According to Dead Again death is not the end, in fact it is quite literally the beginning. The credit sequence (which I nearly skipped by accident) starts off the show by showing the brutal deaths of two doomed lovers in the post-war era of the late fourties: Roman and Margaret Strauss, a German composer and his concert pianist; one murdered and the other made to die for for doing it. Then we leap forward to a modern day LA where a woman resembling Margaret is struggling to remember who she is when a prototypical Private Investigator is called in to solve the case, one who just so happens to look identical to Roman. We can see instantly that the romance will be rekindled, but are they bound to repeat the pattern forever?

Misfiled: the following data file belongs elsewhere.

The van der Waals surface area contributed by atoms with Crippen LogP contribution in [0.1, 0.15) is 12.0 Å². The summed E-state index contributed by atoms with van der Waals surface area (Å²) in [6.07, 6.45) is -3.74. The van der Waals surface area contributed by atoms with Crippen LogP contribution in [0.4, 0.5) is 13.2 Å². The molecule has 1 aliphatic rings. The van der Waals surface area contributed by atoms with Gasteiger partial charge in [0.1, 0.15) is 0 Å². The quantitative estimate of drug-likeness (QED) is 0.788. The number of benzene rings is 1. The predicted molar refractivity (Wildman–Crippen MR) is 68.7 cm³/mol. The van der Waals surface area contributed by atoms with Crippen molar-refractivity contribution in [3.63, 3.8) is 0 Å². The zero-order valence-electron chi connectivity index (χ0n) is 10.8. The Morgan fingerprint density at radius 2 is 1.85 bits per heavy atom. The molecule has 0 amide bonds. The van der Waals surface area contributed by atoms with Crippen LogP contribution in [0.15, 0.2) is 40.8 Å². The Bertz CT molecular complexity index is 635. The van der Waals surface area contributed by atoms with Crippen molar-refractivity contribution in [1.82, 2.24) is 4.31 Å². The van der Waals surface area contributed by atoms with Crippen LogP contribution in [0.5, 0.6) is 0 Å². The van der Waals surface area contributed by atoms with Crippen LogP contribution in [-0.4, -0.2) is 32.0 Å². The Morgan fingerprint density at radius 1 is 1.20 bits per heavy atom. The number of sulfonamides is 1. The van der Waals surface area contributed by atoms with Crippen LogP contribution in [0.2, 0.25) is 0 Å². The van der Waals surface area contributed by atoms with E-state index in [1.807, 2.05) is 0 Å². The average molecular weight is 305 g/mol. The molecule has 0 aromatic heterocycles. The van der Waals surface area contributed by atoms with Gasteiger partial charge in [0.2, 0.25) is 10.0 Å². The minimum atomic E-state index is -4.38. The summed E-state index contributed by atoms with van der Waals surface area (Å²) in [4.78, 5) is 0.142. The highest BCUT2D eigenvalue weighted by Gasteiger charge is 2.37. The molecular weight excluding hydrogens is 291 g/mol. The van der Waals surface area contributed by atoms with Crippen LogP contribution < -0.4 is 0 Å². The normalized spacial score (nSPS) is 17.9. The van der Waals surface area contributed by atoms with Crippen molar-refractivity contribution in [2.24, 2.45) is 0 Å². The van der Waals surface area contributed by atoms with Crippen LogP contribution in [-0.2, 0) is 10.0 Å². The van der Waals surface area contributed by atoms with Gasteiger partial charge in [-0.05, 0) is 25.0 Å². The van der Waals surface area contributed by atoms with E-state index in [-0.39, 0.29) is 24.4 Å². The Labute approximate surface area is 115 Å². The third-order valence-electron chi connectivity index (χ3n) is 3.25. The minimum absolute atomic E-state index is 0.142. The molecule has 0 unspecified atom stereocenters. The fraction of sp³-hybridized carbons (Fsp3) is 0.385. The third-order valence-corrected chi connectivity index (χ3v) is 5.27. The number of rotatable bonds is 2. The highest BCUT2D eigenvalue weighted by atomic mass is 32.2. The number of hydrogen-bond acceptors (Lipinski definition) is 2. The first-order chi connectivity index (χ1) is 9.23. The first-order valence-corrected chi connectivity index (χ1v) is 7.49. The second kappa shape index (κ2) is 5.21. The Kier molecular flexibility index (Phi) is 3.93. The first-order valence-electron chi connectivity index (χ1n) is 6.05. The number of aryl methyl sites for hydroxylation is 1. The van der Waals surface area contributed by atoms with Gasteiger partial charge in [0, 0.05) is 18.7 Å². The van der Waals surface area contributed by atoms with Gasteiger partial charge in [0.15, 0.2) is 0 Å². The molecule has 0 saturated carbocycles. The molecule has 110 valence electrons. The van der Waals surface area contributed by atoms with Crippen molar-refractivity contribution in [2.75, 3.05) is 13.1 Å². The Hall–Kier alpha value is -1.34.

Dead Again is then a strange kind of ghost story, one in which humans are haunted by their own past lives. This is a fascinating premise, but I spelled out the story more to show you just how big and blunt the film is in its depiction. We apparently can’t be trusted to make connections on our own and so the characters are played by the same actors, just with broad accents and pasted on beards. On further reflection I needn’t have done so because simply looking at the films title tells you all that you need to know about its execution: Dead Again, it’s brisk, cheap and utterly lacking in poetry which is not what you would expect from someone of Branagh’s background.
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